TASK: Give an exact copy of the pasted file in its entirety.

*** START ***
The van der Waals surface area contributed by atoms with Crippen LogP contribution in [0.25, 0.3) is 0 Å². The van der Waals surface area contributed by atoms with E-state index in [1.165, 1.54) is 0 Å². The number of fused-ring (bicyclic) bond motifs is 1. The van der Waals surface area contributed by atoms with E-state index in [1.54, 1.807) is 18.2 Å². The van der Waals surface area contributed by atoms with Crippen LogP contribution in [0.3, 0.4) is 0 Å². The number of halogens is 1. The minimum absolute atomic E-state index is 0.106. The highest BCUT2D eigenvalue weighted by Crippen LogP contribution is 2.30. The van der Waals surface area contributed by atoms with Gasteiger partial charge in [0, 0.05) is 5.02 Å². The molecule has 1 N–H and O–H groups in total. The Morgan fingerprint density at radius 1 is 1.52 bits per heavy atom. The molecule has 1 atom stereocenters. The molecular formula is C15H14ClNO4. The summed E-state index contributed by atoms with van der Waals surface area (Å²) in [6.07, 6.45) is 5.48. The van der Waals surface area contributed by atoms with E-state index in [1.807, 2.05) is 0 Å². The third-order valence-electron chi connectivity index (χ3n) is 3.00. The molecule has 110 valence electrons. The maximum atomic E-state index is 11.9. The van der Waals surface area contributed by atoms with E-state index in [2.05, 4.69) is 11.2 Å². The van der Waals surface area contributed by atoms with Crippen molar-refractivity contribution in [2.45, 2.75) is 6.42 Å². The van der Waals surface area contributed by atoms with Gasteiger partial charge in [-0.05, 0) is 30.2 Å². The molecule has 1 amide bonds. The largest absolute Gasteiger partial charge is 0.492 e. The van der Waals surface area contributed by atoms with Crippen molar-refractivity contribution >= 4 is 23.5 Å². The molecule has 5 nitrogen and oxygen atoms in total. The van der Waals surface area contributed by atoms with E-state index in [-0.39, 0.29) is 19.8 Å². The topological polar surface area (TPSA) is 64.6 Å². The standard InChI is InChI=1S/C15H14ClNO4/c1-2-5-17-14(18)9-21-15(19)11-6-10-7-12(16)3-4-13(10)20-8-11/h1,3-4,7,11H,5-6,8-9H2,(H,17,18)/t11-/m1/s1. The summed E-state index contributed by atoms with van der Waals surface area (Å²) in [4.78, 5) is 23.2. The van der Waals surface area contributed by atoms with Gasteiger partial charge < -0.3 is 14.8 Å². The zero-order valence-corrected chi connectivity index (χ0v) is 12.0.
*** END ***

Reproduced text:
The van der Waals surface area contributed by atoms with Crippen LogP contribution in [0.25, 0.3) is 0 Å². The van der Waals surface area contributed by atoms with E-state index in [1.165, 1.54) is 0 Å². The number of fused-ring (bicyclic) bond motifs is 1. The van der Waals surface area contributed by atoms with E-state index in [1.54, 1.807) is 18.2 Å². The van der Waals surface area contributed by atoms with Crippen LogP contribution in [0.3, 0.4) is 0 Å². The number of halogens is 1. The minimum absolute atomic E-state index is 0.106. The highest BCUT2D eigenvalue weighted by Crippen LogP contribution is 2.30. The van der Waals surface area contributed by atoms with Gasteiger partial charge in [0, 0.05) is 5.02 Å². The molecule has 1 N–H and O–H groups in total. The Morgan fingerprint density at radius 1 is 1.52 bits per heavy atom. The molecule has 1 atom stereocenters. The molecular formula is C15H14ClNO4. The summed E-state index contributed by atoms with van der Waals surface area (Å²) in [6.07, 6.45) is 5.48. The van der Waals surface area contributed by atoms with E-state index in [1.807, 2.05) is 0 Å². The third-order valence-electron chi connectivity index (χ3n) is 3.00. The molecule has 110 valence electrons. The maximum atomic E-state index is 11.9. The van der Waals surface area contributed by atoms with E-state index in [2.05, 4.69) is 11.2 Å². The van der Waals surface area contributed by atoms with Crippen molar-refractivity contribution in [2.45, 2.75) is 6.42 Å². The van der Waals surface area contributed by atoms with Gasteiger partial charge in [-0.05, 0) is 30.2 Å². The molecule has 1 amide bonds. The largest absolute Gasteiger partial charge is 0.492 e. The van der Waals surface area contributed by atoms with Crippen molar-refractivity contribution >= 4 is 23.5 Å². The molecule has 5 nitrogen and oxygen atoms in total. The van der Waals surface area contributed by atoms with E-state index in [-0.39, 0.29) is 19.8 Å². The topological polar surface area (TPSA) is 64.6 Å². The standard InChI is InChI=1S/C15H14ClNO4/c1-2-5-17-14(18)9-21-15(19)11-6-10-7-12(16)3-4-13(10)20-8-11/h1,3-4,7,11H,5-6,8-9H2,(H,17,18)/t11-/m1/s1. The summed E-state index contributed by atoms with van der Waals surface area (Å²) in [4.78, 5) is 23.2. The van der Waals surface area contributed by atoms with Gasteiger partial charge < -0.3 is 14.8 Å². The zero-order valence-corrected chi connectivity index (χ0v) is 12.0.